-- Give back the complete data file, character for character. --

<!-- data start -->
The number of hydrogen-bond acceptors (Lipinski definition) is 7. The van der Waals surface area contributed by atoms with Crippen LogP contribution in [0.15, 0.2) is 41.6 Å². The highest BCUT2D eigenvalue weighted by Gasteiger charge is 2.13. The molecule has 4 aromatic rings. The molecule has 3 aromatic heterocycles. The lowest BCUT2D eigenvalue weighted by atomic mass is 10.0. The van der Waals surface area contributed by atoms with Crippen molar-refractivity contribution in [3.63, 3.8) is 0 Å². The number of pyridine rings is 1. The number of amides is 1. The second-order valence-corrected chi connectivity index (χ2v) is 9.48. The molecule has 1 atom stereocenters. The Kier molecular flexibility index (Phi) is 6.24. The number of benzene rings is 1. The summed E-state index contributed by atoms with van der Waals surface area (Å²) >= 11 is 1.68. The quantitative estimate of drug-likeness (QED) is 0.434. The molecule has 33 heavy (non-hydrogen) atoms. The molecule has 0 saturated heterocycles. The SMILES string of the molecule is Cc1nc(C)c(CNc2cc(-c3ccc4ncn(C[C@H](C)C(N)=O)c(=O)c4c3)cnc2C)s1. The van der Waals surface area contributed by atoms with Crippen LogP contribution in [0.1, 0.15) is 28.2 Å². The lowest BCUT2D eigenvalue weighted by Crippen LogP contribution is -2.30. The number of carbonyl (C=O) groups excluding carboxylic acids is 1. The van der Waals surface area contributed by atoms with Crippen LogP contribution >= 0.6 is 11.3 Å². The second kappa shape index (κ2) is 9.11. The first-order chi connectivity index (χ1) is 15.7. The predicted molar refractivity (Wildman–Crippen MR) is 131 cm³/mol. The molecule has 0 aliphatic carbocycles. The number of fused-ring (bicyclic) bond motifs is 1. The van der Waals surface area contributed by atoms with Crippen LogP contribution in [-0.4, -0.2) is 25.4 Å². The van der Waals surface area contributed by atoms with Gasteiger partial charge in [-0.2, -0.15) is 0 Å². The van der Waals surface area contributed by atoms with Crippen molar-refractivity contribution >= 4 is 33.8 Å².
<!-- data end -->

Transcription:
The number of hydrogen-bond acceptors (Lipinski definition) is 7. The van der Waals surface area contributed by atoms with Crippen LogP contribution in [0.15, 0.2) is 41.6 Å². The highest BCUT2D eigenvalue weighted by Gasteiger charge is 2.13. The molecule has 4 aromatic rings. The molecule has 3 aromatic heterocycles. The lowest BCUT2D eigenvalue weighted by atomic mass is 10.0. The van der Waals surface area contributed by atoms with Crippen molar-refractivity contribution in [3.63, 3.8) is 0 Å². The number of pyridine rings is 1. The number of amides is 1. The second-order valence-corrected chi connectivity index (χ2v) is 9.48. The molecule has 1 atom stereocenters. The Kier molecular flexibility index (Phi) is 6.24. The number of benzene rings is 1. The summed E-state index contributed by atoms with van der Waals surface area (Å²) >= 11 is 1.68. The quantitative estimate of drug-likeness (QED) is 0.434. The molecule has 33 heavy (non-hydrogen) atoms. The molecule has 0 saturated heterocycles. The SMILES string of the molecule is Cc1nc(C)c(CNc2cc(-c3ccc4ncn(C[C@H](C)C(N)=O)c(=O)c4c3)cnc2C)s1. The van der Waals surface area contributed by atoms with Crippen LogP contribution in [0.1, 0.15) is 28.2 Å². The lowest BCUT2D eigenvalue weighted by Crippen LogP contribution is -2.30. The number of carbonyl (C=O) groups excluding carboxylic acids is 1. The van der Waals surface area contributed by atoms with Crippen LogP contribution >= 0.6 is 11.3 Å². The second kappa shape index (κ2) is 9.11. The first-order chi connectivity index (χ1) is 15.7. The predicted molar refractivity (Wildman–Crippen MR) is 131 cm³/mol. The molecule has 0 aliphatic carbocycles. The number of fused-ring (bicyclic) bond motifs is 1. The van der Waals surface area contributed by atoms with Crippen LogP contribution in [-0.4, -0.2) is 25.4 Å². The van der Waals surface area contributed by atoms with Gasteiger partial charge in [-0.2, -0.15) is 0 Å². The van der Waals surface area contributed by atoms with Crippen molar-refractivity contribution >= 4 is 33.8 Å².